I married my husband, J, in 1996; we don't have kids. He has an M.S. in Anthropology and is now an IT Project Manager, so we have both wandered rather far afield from our youthful ambitions. Last summer, I was diagnosed with breast cancer. Because lymph nodes were involved, I got the full barrage of treatment: chemotherapy, surgery and radiation.

Yesterday, I had coffee with a man I met at the cancer treatment center. He's 38 years old and has been diagnosed with Hodgkin's lymphoma. As I took a cab home, I called my mom, and started telling her about him, and then acquaintances who have been touched by cancer. I can only imagine what the conversation sounded like to the driver.."White blood cell count...Stage IV...radiation burn...cancercancercancercancercancer."

Anyway, it's easy to let cancer to take over your life, or at least most of the real estate in your brain. Remembering [ ] and laughing at the stories, especially ones from the unholy trinity of [ ], has been a great morale booster. Thank you.

Roger's story about being warned by Richard A. that only fatal van accidents would be excused, reminded me of one particular acid comment of his. That brought to mind other memorable quotes by faculty. If you think I misremembered any of these...well, prove it.

Richard A.: (to talkative girl in class):

"Continue to interrupt me until I hemorrhage."

Dean C. (at Freshman orientation, gesturing toward young men in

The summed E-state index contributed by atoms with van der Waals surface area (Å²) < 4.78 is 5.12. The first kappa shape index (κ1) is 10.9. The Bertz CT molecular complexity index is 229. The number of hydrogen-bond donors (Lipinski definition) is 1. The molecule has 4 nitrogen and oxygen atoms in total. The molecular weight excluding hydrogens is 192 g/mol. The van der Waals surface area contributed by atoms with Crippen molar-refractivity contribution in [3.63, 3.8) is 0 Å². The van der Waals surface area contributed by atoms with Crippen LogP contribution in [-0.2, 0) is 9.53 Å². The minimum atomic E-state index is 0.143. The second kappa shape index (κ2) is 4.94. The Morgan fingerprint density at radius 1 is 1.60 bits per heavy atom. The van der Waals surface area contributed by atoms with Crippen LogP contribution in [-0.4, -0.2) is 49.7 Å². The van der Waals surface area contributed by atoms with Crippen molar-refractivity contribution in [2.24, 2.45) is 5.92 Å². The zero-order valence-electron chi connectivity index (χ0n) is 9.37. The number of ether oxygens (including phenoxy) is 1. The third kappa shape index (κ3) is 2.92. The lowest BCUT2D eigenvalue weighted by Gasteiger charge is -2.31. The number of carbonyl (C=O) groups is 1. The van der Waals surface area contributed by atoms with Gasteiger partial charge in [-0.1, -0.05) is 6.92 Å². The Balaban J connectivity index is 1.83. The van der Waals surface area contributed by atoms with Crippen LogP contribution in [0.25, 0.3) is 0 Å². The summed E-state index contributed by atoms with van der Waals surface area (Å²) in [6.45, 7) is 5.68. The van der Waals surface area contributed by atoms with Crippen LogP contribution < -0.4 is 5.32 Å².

the audience):

"Girls...Don' trust these bums."

This was a prelude to a stern lecture about a certain STD that
allegedly spread through the dorms the previous year. Thinking I may
have imagined this speech, I got independent confirmation from a
classmate who was there.

Nathaniel L.:

"I smelled something funny, and realized that I had put the f.....g
ham in the f.....g oven with the f.....g plastic wrapper still on it!"

Having grown up in a sheltered home, I wasn't accustomed to hearing
obscenities, especially THAT one. Mr. L. came from the east
coast, and cheerfully cursed like a sailor while discussing, for
example, whether you should thin your paint with linseed oil or
turpentine. I had never heard so many F-bombs in my life. Now, I live
in a neighborhood where 10-year-old boys say it all the time. He was a
fantastic teacher, and almost turned me into a good painter.

Dennis D. (throwing a sheet of drawing paper on the floor and
leaving his shoe print on it):

"There. Now you have something to react to."

He wanted students to lose their inhibitions and fear of making
mistakes, thus the dramatic gesture with his shoe print. He made a
point of praising drawings which, although lacking in draftsmanship,
were well-designed, or displayed sensitive line and texture. A great

Sunday, April 6, 2008

Sunday Music: The Lemon Pipers

One of the comments in Youtube really says it best: "Jesus, the lead singer is BAKED!!!" And the set designer must have been high as a kite, too. The Lemon Pipers were a bubblegum/psychedelic band from Oxford, Ohio, and "Green Tambourine" was the #1 hit of 1968.

Friday, April 4, 2008

Vintage Cross-dressing

From Least Wanted, a collection of police photos going back to the 19th century. Warning: You will become mesmerized and spend at least an hour in here.

Have a good weekend.

Wednesday, April 2, 2008

Hi Mom

My mom wanted to know how my hair was coming, so here ya go. It grew back curly, which I have heard is common with post-chemo hair. It should eventually return to it's normal texture. There's quite a bit more gray in there than is evident in the photos, but for now I'm leaving it as is. Time for a haircut...the first I've had since July.